Does access to clinical study reports from the European Medicines Agency reduce reporting biases? A systematic review and meta-analysis of randomized controlled trials on the effect of erythropoiesis-stimulating agents in cancer patients

@inproceedings{Rohner2017DoesAT,
  title={Does access to clinical study reports from the European Medicines Agency reduce reporting biases? A systematic review and meta-analysis of randomized controlled trials on the effect of erythropoiesis-stimulating agents in cancer patients},
  author={Eliane Rohner and Michael Grabik and Thomy Tonia and Peter J{\"u}ni and Frank P{\'e}tavy and Francesco Pignatti and Julia Bohlius},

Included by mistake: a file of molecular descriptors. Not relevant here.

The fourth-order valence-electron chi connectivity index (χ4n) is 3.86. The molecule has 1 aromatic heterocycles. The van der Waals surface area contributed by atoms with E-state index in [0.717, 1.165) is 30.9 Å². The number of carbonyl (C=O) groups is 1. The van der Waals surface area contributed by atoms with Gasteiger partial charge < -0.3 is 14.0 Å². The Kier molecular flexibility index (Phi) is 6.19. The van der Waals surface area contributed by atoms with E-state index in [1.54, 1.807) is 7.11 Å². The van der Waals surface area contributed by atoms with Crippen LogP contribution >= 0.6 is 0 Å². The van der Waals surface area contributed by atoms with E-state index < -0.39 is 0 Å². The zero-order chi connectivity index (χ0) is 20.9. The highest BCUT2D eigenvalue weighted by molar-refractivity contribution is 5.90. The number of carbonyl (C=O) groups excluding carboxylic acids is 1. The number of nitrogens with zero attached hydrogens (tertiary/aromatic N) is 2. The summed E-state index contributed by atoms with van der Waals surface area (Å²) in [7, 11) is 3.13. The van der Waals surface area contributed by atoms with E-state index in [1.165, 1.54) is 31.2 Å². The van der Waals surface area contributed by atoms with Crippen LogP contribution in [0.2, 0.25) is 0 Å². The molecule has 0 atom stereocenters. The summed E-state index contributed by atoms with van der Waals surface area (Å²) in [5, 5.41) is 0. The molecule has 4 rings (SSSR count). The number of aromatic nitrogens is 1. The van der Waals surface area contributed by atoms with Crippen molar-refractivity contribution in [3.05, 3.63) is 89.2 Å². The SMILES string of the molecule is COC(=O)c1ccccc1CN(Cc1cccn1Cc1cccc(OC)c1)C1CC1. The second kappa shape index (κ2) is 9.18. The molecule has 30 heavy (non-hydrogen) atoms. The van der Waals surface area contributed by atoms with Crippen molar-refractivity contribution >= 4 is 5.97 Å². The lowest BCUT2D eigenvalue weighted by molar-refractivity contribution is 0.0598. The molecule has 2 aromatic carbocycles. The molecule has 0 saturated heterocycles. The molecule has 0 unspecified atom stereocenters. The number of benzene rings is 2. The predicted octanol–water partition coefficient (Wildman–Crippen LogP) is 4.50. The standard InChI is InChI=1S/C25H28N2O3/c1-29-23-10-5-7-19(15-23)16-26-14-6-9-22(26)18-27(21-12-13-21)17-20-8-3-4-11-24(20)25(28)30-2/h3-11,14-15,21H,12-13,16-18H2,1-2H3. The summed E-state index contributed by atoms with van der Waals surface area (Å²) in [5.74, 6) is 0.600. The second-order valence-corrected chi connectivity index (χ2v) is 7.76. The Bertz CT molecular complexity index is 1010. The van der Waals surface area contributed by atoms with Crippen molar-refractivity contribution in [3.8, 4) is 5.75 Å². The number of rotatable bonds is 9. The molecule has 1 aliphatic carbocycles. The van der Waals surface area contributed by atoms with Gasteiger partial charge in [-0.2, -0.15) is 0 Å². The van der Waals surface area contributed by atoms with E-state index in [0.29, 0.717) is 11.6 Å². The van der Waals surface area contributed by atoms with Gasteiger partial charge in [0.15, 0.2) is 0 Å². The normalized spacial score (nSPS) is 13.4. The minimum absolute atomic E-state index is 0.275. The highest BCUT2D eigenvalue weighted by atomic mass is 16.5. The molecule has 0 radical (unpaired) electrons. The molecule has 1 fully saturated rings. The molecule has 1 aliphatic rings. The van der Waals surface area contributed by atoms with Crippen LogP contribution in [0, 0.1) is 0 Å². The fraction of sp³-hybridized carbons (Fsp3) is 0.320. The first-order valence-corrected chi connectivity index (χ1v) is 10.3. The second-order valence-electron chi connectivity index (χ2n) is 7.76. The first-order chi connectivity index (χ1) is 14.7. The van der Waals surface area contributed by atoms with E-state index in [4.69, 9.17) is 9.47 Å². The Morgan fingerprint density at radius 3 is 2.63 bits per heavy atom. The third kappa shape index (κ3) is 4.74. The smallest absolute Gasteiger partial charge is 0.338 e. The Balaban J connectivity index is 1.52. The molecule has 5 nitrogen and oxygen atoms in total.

booktitle={PloS one},
  year={2017}
}
Since 2010, the European Medicines Agency (EMA) has provided access to clinical study reports (CSRs). We requested CSRs for randomized controlled trials (RCTs) of erythropoiesis-stimulating agents (ESAs) in cancer patients from EMA and identified RCT publications with literature searches. We assessed CSR availability and completeness, the impact of unreported and unpublished data obtained from CSRs on the effects of ESAs on quality of life (QoL) of cancer patients, and discrepancies between… CONTINUE READING